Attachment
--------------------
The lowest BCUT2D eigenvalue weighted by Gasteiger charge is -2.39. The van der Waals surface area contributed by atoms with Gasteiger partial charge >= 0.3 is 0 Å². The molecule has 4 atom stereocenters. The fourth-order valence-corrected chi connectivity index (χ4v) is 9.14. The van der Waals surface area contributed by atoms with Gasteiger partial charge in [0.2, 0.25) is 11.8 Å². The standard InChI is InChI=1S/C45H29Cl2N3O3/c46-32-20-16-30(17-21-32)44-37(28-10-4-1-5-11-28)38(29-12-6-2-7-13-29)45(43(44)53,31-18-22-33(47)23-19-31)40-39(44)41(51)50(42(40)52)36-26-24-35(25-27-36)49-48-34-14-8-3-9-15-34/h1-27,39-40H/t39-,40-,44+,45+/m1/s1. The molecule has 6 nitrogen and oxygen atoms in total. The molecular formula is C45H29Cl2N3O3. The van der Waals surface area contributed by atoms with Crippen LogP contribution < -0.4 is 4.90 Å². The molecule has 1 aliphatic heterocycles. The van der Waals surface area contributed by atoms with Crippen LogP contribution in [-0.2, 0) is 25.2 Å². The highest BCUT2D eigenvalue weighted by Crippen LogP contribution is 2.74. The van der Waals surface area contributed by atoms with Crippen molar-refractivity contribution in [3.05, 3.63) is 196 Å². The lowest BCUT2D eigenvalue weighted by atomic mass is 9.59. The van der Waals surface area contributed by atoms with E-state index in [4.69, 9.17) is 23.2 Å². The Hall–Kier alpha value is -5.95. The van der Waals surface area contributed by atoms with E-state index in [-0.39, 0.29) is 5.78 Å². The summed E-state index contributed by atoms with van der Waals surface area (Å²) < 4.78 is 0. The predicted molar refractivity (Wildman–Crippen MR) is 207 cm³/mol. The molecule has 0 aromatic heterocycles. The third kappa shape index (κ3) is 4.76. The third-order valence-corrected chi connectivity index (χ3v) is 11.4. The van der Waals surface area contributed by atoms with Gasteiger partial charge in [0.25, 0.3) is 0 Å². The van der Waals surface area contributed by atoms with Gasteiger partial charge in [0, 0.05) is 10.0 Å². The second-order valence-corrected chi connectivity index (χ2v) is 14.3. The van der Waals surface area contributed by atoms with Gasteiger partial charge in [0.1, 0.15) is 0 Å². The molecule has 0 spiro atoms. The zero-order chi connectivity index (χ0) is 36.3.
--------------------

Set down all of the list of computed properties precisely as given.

The lowest BCUT2D eigenvalue weighted by Gasteiger charge is -2.39. The van der Waals surface area contributed by atoms with Gasteiger partial charge >= 0.3 is 0 Å². The molecule has 4 atom stereocenters. The fourth-order valence-corrected chi connectivity index (χ4v) is 9.14. The van der Waals surface area contributed by atoms with Gasteiger partial charge in [0.2, 0.25) is 11.8 Å². The standard InChI is InChI=1S/C45H29Cl2N3O3/c46-32-20-16-30(17-21-32)44-37(28-10-4-1-5-11-28)38(29-12-6-2-7-13-29)45(43(44)53,31-18-22-33(47)23-19-31)40-39(44)41(51)50(42(40)52)36-26-24-35(25-27-36)49-48-34-14-8-3-9-15-34/h1-27,39-40H/t39-,40-,44+,45+/m1/s1. The molecule has 6 nitrogen and oxygen atoms in total. The molecular formula is C45H29Cl2N3O3. The van der Waals surface area contributed by atoms with Crippen LogP contribution < -0.4 is 4.90 Å². The molecule has 1 aliphatic heterocycles. The van der Waals surface area contributed by atoms with Crippen LogP contribution in [-0.2, 0) is 25.2 Å². The highest BCUT2D eigenvalue weighted by Crippen LogP contribution is 2.74. The van der Waals surface area contributed by atoms with Crippen molar-refractivity contribution in [3.05, 3.63) is 196 Å². The lowest BCUT2D eigenvalue weighted by atomic mass is 9.59. The van der Waals surface area contributed by atoms with E-state index in [4.69, 9.17) is 23.2 Å². The Hall–Kier alpha value is -5.95. The van der Waals surface area contributed by atoms with E-state index in [-0.39, 0.29) is 5.78 Å². The summed E-state index contributed by atoms with van der Waals surface area (Å²) < 4.78 is 0. The predicted molar refractivity (Wildman–Crippen MR) is 207 cm³/mol. The molecule has 0 aromatic heterocycles. The third kappa shape index (κ3) is 4.76. The third-order valence-corrected chi connectivity index (χ3v) is 11.4. The van der Waals surface area contributed by atoms with Gasteiger partial charge in [0.25, 0.3) is 0 Å². The van der Waals surface area contributed by atoms with Gasteiger partial charge in [0, 0.05) is 10.0 Å². The second-order valence-corrected chi connectivity index (χ2v) is 14.3. The van der Waals surface area contributed by atoms with Gasteiger partial charge in [0.1, 0.15) is 0 Å². The molecule has 0 spiro atoms. The zero-order chi connectivity index (χ0) is 36.3.